The section also deals with the Parliament's role in the conclusion of the Community's international agreements. The treaties provide for the Parliament to be consulted over the conclusion of association agreements but not on accession treaties or trade agreements concluded under article 113. An informal practice has developed, however, under which the Parliament is informed on a confidential basis about the progress of negotiations on trade agreements. The text will propose to extend this practice to cover all the Community's important international agreements. We are prepared to accept this. It does not give the Parliament a right of consultation where it does not already have one under the treaties.

Mr. John Browne (Winchester)

Will my right hon. Friend reconsider his point about the words "Parliament" and "Assembly"? It appears that the Government are skating over this as a matter of just one word or another. In the minds of many hon. Members, however, including myself who are for the idea of the European Community and the Common Market, the fact that that body has legislative powers is covered in the word "Parliament". The move that I see beginning is that we shall start surrendering more and more to this so-called Parliament. The word "Assembly" is important. Would he reconsider whether we call it an Assembly, as was agreed when we voted to go in, or whether we change the word to "Parliament", which I see as the thin end of the wedge?

Mr. Hurd

I do not think that my hon. Friend can sustain the argument. Various democratic bodies throughout the world have legislative powers; some are called Parliaments and some Assemblies. Speaking from memory, I think the title of the French parliament is "Assemblee Nationale"; it is called an Assembly. I repeat the assurance I have already given that whatever term is used to describe this body has no implications for its powers. In the explanatory memorandum we have simply used the term which is usually used inside the Community. But it does not have any implications about future powers. I have made clear our position about future powers.

Section 2.4 deals with the Commission and reaffirms its role as guardian of the treaties. It also refers to the desirability of making more frequent use of delegating powers to the Commission within the framework of the treaties. This would be under article 155 of the treaty. Successive Governments have always been prepared to consider delegation case by case—for example in responsibility for managing the regional development fund and in other similar matters, such as the supplementary measures introduced in October 1980 and under the May 1980 agreement.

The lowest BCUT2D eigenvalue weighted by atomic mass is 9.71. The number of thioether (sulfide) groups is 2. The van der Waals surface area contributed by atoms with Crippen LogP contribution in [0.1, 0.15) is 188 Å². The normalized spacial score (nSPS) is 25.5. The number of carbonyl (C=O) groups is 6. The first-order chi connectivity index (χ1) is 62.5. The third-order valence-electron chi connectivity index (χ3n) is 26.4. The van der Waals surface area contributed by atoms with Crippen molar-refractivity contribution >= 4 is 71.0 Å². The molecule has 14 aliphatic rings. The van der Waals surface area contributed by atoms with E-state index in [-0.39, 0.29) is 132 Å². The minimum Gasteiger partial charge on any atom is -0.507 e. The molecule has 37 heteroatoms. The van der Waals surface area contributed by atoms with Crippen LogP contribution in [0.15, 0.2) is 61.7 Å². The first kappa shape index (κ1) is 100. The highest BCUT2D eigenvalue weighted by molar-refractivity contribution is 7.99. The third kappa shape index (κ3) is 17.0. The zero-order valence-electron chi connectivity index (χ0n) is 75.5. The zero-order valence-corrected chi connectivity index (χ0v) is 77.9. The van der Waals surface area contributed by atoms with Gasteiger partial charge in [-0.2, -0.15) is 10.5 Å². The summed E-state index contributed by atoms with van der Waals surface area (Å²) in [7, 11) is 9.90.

Mr. Roger moate (Faversham)

Is my right hon. Friend saying that paragraph 2.4 is simply a repetition of the legal facts as they are today, and has no meaning apart from that, and that in no way does it give any new impetus to the powers of the Commission or to any further stages forward in European integration? If so, what is it there for? What does it mean? Anyone who reads it must see it as giving significant new impetus to the Commission.

Mr. Hurd

To some extent it sets out on paper changes in practice that have already occurred. In other cases it suggests a change in procedures. I have been through the points of procedure in detail. In neither case, whether declaratory or going forward, does it amount to a change in the legal powers under the treaty of the Parliament which could be achieved only through a change in the treaty. I think this is accepted. My hon. Friends who pursue this point should be aware that there is deep disappointment in many member States of the Community, and probably in the European Parliament as well, at the fact that these proposals have been so changed that they do not give the Parliament all that forward impetus for which it had hoped.